schmevil: (misha)
[personal profile] schmevil
[Late post is late! I wish I had a more interesting excuse, but I've been writing a paper.]

Non-fiction comics, there are more than you think. In most discussions of Important, Serious and Non-Fiction Comics, the first work trotted out is Maus. Then maybe a few biographies, some graphic journalism, perhaps Scott McCloud. Maus is wonderful of course, and deserves all the praise and attention it gets, but there's more to non-fiction comics (hey look, there's a Wikipedia entry for you to explore at your leisure). I read a lot of non-fiction comics, everything from bios, to memoirs, to literary criticism, to political stuff--because hello, two great tastes that go great together.

Today I'm going to share a few pages, and link to some reviews and interviews with some of the better known creators doing graphic non-fiction.

Art Spiegelman

Maus

It won the Pulitzer. It's taught in innumerable courses, in innumerable schools. More than likely, you have already read it--I don't know what else to say about this most famous work of graphic non-fiction. Here's an interview with Spiegelman from Irish radio program Invisible Threads.

Sid Jacobson and Ernie Colon
The 9/11 Report, A Graphic Adaptation, After 9/11 & Che: A Graphic Biography

I love Ernie Colon's art and I unabashedly love Sid Jacobson's narrative skills. In 9/11 Report he adapted a bone dry government document to something readable. With After 9/11 they move into graphic journalism proper, looking at changing US policy and journalistic trends post 9/11. Here's a 2006 NPR interview with the creators.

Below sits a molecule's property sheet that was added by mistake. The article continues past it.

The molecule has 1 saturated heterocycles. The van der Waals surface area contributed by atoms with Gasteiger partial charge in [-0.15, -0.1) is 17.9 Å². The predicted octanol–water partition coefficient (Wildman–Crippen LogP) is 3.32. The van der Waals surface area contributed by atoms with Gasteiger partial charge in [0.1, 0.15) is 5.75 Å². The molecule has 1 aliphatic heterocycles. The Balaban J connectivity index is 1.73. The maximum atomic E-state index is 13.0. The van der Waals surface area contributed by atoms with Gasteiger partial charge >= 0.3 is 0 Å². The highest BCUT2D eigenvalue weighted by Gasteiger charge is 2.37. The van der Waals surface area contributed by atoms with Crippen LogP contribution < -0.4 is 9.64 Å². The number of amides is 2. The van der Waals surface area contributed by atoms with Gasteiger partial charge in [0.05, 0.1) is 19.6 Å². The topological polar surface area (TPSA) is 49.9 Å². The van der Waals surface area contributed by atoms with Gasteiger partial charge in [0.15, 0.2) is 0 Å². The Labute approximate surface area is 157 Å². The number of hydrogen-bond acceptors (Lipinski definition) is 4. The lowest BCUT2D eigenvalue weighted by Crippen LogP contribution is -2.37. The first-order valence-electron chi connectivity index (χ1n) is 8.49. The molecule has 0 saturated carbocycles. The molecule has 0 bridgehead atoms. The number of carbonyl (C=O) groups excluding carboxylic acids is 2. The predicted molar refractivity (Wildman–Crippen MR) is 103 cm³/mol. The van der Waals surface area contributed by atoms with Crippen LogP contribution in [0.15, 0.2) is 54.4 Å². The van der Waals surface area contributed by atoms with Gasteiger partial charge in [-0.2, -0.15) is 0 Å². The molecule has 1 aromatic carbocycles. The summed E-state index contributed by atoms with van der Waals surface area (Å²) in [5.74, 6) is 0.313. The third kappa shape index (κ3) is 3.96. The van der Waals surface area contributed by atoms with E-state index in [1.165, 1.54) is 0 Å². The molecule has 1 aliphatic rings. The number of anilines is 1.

2 pages from The 9/11 Report (triggering) and more non-fiction comics )

Ok, so that's my non-fiction comics plug. What are your favourite non-fiction comics? (Seriously, any recs?)
sandoz_iscariot: A young man looks thoughtful, his chin resting on his hand. (Runaways: Space Age Love Song)
[personal profile] sandoz_iscariot
Scans from Alison Bechdel's memoir Fun Home: A Family Tragicomic. The summary from the back cover: "Distant and exacting, Bruce Bechdel was an English teacher and director of the town funeral home, which Alison and her family referred to as the 'Fun Home.' It was not until college that Alison, who had recently come out as a lesbian, discovered that her father was gay. A few weeks after this revelation, he was dead, leaving a legacy of mystery for his daughter to resolve."

In Chapter 4, "In the Shadow if Young Girls in Flower," Alison discovers some incriminating photos.

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is THAT what you want to look like? )

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